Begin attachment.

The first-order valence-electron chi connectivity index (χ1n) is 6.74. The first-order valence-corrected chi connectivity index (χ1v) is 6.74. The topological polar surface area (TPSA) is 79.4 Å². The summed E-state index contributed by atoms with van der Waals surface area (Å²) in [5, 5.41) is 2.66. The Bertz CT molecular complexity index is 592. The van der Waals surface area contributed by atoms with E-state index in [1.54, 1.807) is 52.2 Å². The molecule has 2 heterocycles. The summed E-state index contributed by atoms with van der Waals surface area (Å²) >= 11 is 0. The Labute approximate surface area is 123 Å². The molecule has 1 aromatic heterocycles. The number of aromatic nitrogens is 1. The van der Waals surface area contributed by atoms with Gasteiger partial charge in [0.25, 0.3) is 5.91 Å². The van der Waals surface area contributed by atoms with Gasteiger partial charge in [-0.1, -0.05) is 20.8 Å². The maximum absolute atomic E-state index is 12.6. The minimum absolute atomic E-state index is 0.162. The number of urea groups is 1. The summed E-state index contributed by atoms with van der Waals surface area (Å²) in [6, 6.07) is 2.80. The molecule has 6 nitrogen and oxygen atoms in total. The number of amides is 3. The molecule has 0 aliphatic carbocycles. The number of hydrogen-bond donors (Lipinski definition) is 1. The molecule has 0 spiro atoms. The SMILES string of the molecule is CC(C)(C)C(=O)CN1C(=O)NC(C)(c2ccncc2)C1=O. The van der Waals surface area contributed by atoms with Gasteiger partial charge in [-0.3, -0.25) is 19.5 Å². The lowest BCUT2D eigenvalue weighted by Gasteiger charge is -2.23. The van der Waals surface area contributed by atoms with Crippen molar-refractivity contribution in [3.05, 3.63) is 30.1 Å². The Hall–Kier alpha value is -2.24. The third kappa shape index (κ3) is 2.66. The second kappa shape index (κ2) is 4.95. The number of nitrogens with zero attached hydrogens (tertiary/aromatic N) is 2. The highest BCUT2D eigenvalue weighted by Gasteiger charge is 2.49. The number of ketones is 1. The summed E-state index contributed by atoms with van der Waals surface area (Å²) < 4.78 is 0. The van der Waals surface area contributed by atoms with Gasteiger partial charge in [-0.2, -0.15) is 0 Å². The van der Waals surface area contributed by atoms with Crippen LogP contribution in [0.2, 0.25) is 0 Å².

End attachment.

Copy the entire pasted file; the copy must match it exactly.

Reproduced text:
The first-order valence-electron chi connectivity index (χ1n) is 6.74. The first-order valence-corrected chi connectivity index (χ1v) is 6.74. The topological polar surface area (TPSA) is 79.4 Å². The summed E-state index contributed by atoms with van der Waals surface area (Å²) in [5, 5.41) is 2.66. The Bertz CT molecular complexity index is 592. The van der Waals surface area contributed by atoms with E-state index in [1.54, 1.807) is 52.2 Å². The molecule has 2 heterocycles. The summed E-state index contributed by atoms with van der Waals surface area (Å²) >= 11 is 0. The Labute approximate surface area is 123 Å². The molecule has 1 aromatic heterocycles. The number of aromatic nitrogens is 1. The van der Waals surface area contributed by atoms with Gasteiger partial charge in [0.25, 0.3) is 5.91 Å². The van der Waals surface area contributed by atoms with Gasteiger partial charge in [-0.1, -0.05) is 20.8 Å². The maximum absolute atomic E-state index is 12.6. The minimum absolute atomic E-state index is 0.162. The number of urea groups is 1. The summed E-state index contributed by atoms with van der Waals surface area (Å²) in [6, 6.07) is 2.80. The molecule has 6 nitrogen and oxygen atoms in total. The number of amides is 3. The molecule has 0 aliphatic carbocycles. The number of hydrogen-bond donors (Lipinski definition) is 1. The molecule has 0 spiro atoms. The SMILES string of the molecule is CC(C)(C)C(=O)CN1C(=O)NC(C)(c2ccncc2)C1=O. The van der Waals surface area contributed by atoms with Gasteiger partial charge in [-0.3, -0.25) is 19.5 Å². The lowest BCUT2D eigenvalue weighted by Gasteiger charge is -2.23. The van der Waals surface area contributed by atoms with Crippen molar-refractivity contribution in [3.05, 3.63) is 30.1 Å². The Hall–Kier alpha value is -2.24. The third kappa shape index (κ3) is 2.66. The second kappa shape index (κ2) is 4.95. The number of nitrogens with zero attached hydrogens (tertiary/aromatic N) is 2. The highest BCUT2D eigenvalue weighted by Gasteiger charge is 2.49. The number of ketones is 1. The summed E-state index contributed by atoms with van der Waals surface area (Å²) < 4.78 is 0. The van der Waals surface area contributed by atoms with Gasteiger partial charge in [-0.2, -0.15) is 0 Å². The van der Waals surface area contributed by atoms with Crippen LogP contribution in [0.2, 0.25) is 0 Å².